What's the Secret to the Youth Enthusiasm Gap?

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Obama backer Kal Penn insists there's no deficit of excitement from 2008 -- but the data says otherwise. Why aren't young voters more fired up?

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From left: Kal Penn, America Ferrera, Alfre Woodard, and Chuck Todd. (Kristoffer Tripplaar)

CHARLOTTE -- In 2008, young voters were a much-watched x-factor that helped Barack Obama take the White House by a comfortable margin. This year, they will be a key demographic again, but for the opposite reason. Obama's path to reelection depends in part on his ability to get those young voters back to the ballot box -- a tough sell for voters disappointed by the struggling economy and the absence of a vast shift in the culture of government.

But are younger voters really all that disappointed? A panel of younger celebrity activists at The Atlantic and National Journal's Conversations With the Next Generation Town Hall -- including Kal Penn and America Ferrera, along with moderators Chelsea Clinton and NBC's Chuck Todd -- pushed back against the idea that America's youth are nothing than more than apathetic, uninformed, social-media-obsessed slackers.

"I reject the notion that there's an enthusiasm gap," said Penn, who jumped from making stoner comedies to working in the White House Office of Public Engagement after volunteering for Obama's 2008 run. "The crowds that we had in 2007 and 2008, both in the primary and in the general election, are the exact same crowds I'm seeing now." He said one reason for an apparent difference is that there wasn't a long Democratic primary to showcase excitement. Now, he said, there's a more subdued but no less real thirst for policy details. "I don't think there's an enthusiasm gap, I think there are questions about how we get these things done." He said he's focused on educating voters about things like the filibuster, noting that few young voters know that 60 votes is the de facto minimum to pass any bill in the Senate today.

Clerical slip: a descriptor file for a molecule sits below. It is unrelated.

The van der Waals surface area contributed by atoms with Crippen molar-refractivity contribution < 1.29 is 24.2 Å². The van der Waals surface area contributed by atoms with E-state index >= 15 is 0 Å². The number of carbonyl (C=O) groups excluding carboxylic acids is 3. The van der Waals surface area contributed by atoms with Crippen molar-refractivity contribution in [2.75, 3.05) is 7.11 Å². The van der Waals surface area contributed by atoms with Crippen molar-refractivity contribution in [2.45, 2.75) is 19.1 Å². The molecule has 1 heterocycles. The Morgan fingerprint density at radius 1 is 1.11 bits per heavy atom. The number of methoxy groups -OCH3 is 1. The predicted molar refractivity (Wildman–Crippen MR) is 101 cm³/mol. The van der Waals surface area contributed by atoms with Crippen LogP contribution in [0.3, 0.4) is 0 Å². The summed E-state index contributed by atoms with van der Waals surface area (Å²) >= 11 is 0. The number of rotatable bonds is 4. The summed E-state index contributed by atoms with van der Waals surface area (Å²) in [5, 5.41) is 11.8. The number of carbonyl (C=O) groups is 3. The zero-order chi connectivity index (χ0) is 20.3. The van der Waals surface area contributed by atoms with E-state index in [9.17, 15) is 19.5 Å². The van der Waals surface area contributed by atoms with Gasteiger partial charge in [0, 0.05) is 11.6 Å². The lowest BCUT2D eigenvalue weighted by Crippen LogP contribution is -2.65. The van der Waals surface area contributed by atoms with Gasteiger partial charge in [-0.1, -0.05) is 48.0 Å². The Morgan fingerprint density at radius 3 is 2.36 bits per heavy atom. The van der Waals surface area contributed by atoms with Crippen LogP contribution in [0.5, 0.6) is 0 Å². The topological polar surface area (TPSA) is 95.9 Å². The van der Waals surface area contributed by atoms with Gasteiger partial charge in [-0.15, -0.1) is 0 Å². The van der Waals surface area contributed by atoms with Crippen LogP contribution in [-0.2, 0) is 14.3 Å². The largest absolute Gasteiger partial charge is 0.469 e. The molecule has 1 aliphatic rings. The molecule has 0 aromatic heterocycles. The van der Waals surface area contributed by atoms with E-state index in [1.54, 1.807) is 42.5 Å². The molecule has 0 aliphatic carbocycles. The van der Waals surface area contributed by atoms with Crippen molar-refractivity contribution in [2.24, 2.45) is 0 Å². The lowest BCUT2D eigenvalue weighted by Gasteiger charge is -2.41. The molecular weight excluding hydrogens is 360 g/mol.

Ferrera, who is involved with the group Voto Latino and is best known for her role on Ugly Betty, argued that far from depressing enthusiasm, the nation's economic struggles during Obama's tenure have stoked political awareness. "We're living the lack of jobs, the debt when we come out of college, the inability to find a job," she said. "I think the truth is that there is an enormous amount of energy in this generation, and we have more tools to communicate with each other."

These outlooks from the left-leaning panel appear to be overly rosy -- at least as far as the ballot box goes. (The handwringing about the laziness of kids today is, on the other hand, a perennial -- and perennially frivolous -- pursuit of aging Americans.) Anecdotes aside, polling suggests that young people's intention to vote has dropped nearly 15 percent relative to the national average from its 2008 level. The Obama campaign will have to find ways to improve the intention to vote if the president is to win in November. But they do have some demographic tailwinds. For example, there are 15 million Americans who have reached voting age since the 2008 election. Rod Snyder, president of the Young Democrats of America, said at the town hall that his group had been making a special push to register voters on college campuses and even at high schools around the country.

Ferrera, Penn, and company offered a few more hints about the shape of the electorate to come. Ferrera, who is of Honduran extraction, and Penn, an Indian-American, both said that members of their generation define themselves less by race and ethnicity, sexual orientation, or party loyalty than their parents do. The panel also discussed learning from foreign models. "Every time I travel abroad, I think, 'if every child had the opportunity to see how other people live, we could be so different as a country,'" Ferrera said. Interestingly, a call for national service elicited the largest applause of the day from a room largely filled with local college and high-school students.

Acting as the panel's elder stateswoman, actress Alfre Woodard -- herself the mother of two children -- told of taking her son's car keys away on his 18th birthday and refusing to give them back until he registered to vote. And she offered a warning to any young people enticed by apathy: "You can't afford to be disappointed, you can't afford to be tired. It'll go on with or without you."

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David A. Graham

David Graham is a senior associate editor at The Atlantic, where he oversees the Politics Channel. He previously reported for Newsweek, The Wall Street Journal, and The National.

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